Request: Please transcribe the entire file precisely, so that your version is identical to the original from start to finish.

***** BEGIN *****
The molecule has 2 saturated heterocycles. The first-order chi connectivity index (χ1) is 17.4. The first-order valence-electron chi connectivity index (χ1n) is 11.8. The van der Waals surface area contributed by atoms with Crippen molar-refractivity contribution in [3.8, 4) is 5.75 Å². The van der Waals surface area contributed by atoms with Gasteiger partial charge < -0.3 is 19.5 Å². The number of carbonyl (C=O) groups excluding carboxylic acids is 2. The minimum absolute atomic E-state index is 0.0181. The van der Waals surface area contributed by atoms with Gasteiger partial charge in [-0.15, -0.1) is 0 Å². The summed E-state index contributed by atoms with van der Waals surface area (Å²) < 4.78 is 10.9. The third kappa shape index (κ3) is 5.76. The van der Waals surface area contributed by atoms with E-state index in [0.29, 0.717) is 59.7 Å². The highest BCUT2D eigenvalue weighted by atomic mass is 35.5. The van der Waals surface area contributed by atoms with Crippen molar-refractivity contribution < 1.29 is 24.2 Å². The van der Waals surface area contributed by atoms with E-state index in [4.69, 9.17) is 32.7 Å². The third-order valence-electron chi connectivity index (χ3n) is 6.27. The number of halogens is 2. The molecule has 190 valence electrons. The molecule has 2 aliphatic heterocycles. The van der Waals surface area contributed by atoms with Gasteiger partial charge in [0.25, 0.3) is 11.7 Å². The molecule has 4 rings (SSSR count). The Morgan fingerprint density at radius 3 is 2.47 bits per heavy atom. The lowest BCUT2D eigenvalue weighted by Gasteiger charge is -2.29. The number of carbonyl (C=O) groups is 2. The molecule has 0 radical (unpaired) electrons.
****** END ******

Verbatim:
The molecule has 2 saturated heterocycles. The first-order chi connectivity index (χ1) is 17.4. The first-order valence-electron chi connectivity index (χ1n) is 11.8. The van der Waals surface area contributed by atoms with Crippen molar-refractivity contribution in [3.8, 4) is 5.75 Å². The van der Waals surface area contributed by atoms with Gasteiger partial charge < -0.3 is 19.5 Å². The number of carbonyl (C=O) groups excluding carboxylic acids is 2. The minimum absolute atomic E-state index is 0.0181. The van der Waals surface area contributed by atoms with Gasteiger partial charge in [-0.15, -0.1) is 0 Å². The summed E-state index contributed by atoms with van der Waals surface area (Å²) < 4.78 is 10.9. The third kappa shape index (κ3) is 5.76. The van der Waals surface area contributed by atoms with E-state index in [0.29, 0.717) is 59.7 Å². The highest BCUT2D eigenvalue weighted by atomic mass is 35.5. The van der Waals surface area contributed by atoms with Crippen molar-refractivity contribution < 1.29 is 24.2 Å². The van der Waals surface area contributed by atoms with E-state index in [4.69, 9.17) is 32.7 Å². The third-order valence-electron chi connectivity index (χ3n) is 6.27. The number of halogens is 2. The molecule has 190 valence electrons. The molecule has 2 aliphatic heterocycles. The van der Waals surface area contributed by atoms with Gasteiger partial charge in [0.25, 0.3) is 11.7 Å². The molecule has 4 rings (SSSR count). The Morgan fingerprint density at radius 3 is 2.47 bits per heavy atom. The lowest BCUT2D eigenvalue weighted by Gasteiger charge is -2.29. The number of carbonyl (C=O) groups is 2. The molecule has 0 radical (unpaired) electrons.